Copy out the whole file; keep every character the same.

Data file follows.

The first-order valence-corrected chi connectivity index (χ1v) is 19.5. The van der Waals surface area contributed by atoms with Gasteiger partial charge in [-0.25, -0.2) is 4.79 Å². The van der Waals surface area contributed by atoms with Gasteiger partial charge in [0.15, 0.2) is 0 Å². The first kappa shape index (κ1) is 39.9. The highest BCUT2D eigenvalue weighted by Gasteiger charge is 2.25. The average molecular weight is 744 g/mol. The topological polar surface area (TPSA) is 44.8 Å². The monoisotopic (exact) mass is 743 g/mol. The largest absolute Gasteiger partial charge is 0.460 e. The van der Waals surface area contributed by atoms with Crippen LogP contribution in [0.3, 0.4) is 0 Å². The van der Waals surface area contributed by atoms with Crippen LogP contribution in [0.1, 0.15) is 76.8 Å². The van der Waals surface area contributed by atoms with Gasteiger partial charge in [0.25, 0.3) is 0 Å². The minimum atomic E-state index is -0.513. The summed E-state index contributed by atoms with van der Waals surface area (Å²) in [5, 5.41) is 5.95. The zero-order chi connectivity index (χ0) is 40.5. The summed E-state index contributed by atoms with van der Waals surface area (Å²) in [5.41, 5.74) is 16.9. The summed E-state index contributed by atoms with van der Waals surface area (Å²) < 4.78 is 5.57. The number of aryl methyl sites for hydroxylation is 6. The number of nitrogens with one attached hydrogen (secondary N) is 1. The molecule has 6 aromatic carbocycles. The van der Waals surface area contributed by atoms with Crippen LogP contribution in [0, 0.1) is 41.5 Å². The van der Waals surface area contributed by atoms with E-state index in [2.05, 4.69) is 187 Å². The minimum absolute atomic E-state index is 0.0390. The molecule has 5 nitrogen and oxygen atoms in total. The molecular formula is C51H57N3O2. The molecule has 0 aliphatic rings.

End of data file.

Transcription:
The first-order valence-corrected chi connectivity index (χ1v) is 19.5. The van der Waals surface area contributed by atoms with Gasteiger partial charge in [-0.25, -0.2) is 4.79 Å². The van der Waals surface area contributed by atoms with Gasteiger partial charge in [0.15, 0.2) is 0 Å². The first kappa shape index (κ1) is 39.9. The highest BCUT2D eigenvalue weighted by Gasteiger charge is 2.25. The average molecular weight is 744 g/mol. The topological polar surface area (TPSA) is 44.8 Å². The monoisotopic (exact) mass is 743 g/mol. The largest absolute Gasteiger partial charge is 0.460 e. The van der Waals surface area contributed by atoms with Crippen LogP contribution in [0.3, 0.4) is 0 Å². The van der Waals surface area contributed by atoms with Crippen LogP contribution in [0.1, 0.15) is 76.8 Å². The van der Waals surface area contributed by atoms with Gasteiger partial charge in [0.25, 0.3) is 0 Å². The minimum atomic E-state index is -0.513. The summed E-state index contributed by atoms with van der Waals surface area (Å²) in [5, 5.41) is 5.95. The zero-order chi connectivity index (χ0) is 40.5. The summed E-state index contributed by atoms with van der Waals surface area (Å²) in [5.41, 5.74) is 16.9. The summed E-state index contributed by atoms with van der Waals surface area (Å²) < 4.78 is 5.57. The number of aryl methyl sites for hydroxylation is 6. The number of nitrogens with one attached hydrogen (secondary N) is 1. The molecule has 6 aromatic carbocycles. The van der Waals surface area contributed by atoms with Crippen LogP contribution in [0, 0.1) is 41.5 Å². The van der Waals surface area contributed by atoms with E-state index in [2.05, 4.69) is 187 Å². The minimum absolute atomic E-state index is 0.0390. The molecule has 5 nitrogen and oxygen atoms in total. The molecular formula is C51H57N3O2. The molecule has 0 aliphatic rings.